He says it is "by far the worst" of the child labor conditions he has seen. "It is truly one of the worst hazardous experiences of the environment, which children can be faced with -- not just from the short-term hazard that they face but the long-term health consequences."
Gutierrez makes about $2.50 at the end of each day. Like thousands of families, his family is trapped in a cycle of poverty. The child miners of Potosí start young and the die young. Most don't live to see 40.
Gutierrez's father is still alive. Like almost all of the veteran miners his lungs are in poor shape after years of breathing the dusty mine air without safety masks. He can't work in the mines, so his three sons must. It has been like this for generations.
"Children in many cases supply the income that allows people to meet their basic needs just to survive," Trew said.
Gutierrez's mother, Doña Alejandra Caleapa de Gutierrez, struggles to keep food on the table. Each morning while her boys head to the mine, she prepares lunches she hopes to sell to other miners at a tunnel entrance to make a few extra dollars.
As Gutierrez leaves the modest cinder block house on dirt hillside overlooking the colonial city, he pauses at the gate to bless himself. He lives in fear of the day ahead.
His mother told us she worries every day when her son leaves for the mines. "It makes me so sad to see him working there," she said in Spanish, tears running down her cheeks. "Anything could happen, it is so dangerous."
The day we met Doña Alejandra she learned that her oldest son had been injured when a rock slab fell on him in the mine.
"I don't want my boys to work there. I worry more than anything about them. I want them to have a steady job, to be secure."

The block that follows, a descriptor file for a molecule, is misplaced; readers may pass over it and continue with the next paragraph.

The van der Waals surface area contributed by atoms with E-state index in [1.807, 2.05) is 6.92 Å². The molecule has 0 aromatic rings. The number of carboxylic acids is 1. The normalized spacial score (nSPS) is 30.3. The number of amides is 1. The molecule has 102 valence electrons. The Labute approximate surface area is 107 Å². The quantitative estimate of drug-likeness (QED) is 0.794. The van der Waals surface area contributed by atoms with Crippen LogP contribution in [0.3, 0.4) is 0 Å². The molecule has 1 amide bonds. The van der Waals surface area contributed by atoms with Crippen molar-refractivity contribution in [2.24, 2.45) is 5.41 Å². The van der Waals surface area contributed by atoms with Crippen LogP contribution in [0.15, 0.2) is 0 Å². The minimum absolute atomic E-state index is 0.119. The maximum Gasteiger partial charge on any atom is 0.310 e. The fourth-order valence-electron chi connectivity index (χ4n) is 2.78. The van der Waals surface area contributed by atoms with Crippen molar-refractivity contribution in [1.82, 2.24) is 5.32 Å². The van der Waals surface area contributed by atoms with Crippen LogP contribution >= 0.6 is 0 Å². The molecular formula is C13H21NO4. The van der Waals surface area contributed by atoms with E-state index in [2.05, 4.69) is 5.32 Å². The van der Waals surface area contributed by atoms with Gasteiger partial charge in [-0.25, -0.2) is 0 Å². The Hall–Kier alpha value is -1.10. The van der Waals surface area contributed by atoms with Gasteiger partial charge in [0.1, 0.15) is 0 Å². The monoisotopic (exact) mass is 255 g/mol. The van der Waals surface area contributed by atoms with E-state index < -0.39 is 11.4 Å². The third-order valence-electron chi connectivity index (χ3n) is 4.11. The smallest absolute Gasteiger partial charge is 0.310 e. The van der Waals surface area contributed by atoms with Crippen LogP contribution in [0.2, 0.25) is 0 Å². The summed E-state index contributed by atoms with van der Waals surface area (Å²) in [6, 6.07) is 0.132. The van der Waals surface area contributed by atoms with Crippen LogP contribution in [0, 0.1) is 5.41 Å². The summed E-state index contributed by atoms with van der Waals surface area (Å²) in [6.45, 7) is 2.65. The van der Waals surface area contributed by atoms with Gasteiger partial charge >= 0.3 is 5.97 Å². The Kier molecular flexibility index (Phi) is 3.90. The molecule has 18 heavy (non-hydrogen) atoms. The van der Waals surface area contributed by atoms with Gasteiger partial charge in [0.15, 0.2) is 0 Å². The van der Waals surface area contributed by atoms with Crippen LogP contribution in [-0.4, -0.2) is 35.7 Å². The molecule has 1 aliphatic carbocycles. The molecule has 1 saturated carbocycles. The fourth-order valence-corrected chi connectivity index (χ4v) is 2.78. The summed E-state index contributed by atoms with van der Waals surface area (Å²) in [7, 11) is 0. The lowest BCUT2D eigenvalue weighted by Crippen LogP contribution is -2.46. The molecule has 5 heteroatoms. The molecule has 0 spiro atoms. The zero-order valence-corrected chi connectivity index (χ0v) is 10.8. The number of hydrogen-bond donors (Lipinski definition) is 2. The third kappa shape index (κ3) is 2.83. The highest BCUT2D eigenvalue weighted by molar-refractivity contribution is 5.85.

But in the highest city on Earth, in the poorest province of the poorest country in South America, there is only one option for most families: the mine.
Early each morning the miner's market buzzes with activity as the men and boys search for essential supplies: food, head lamps and dynamite that sells for 25 cents a stick. There are crude safety masks for sale for about $12 but few wear them. They're expensive, but a lack of safety awareness also seems to allow miners to think that things like breathing masks are unmanly.
Gutierrez says sometimes when he's in the mine he can feel the deadly dust going inside his body.
"I feel dizzy," he said, "as if I am going to faint. Sometimes we tie a handkerchief around our mouth so we don't breath it in."
Gutierrez and his brother are used to thin air at this altitude, but the miners never get used to life inside the mine, at least not without help from the coca leaf. Coca is the fuel that has kept this mine running for all these centuries. It comes from the lowland valleys of Bolivia. The leaf has to go through a complex chemical process to become cocaine, chewed raw it is simply a stimulant that suppresses hunger, fear and fatigue.
Gutierrez says he couldn't do the job without coca. "If you don't use coca, you can become anxious inside. You can become weak. Coca keeps you up even if you work all night."
Inside the mine they're not looking for silver anymore; they'll settle for scraps of tin and other minerals. The tools they use have hardly changed since the Spanish conquerors left: hammers and picks. There are drills much deeper in the mine, but Gutierrez doesn't use them.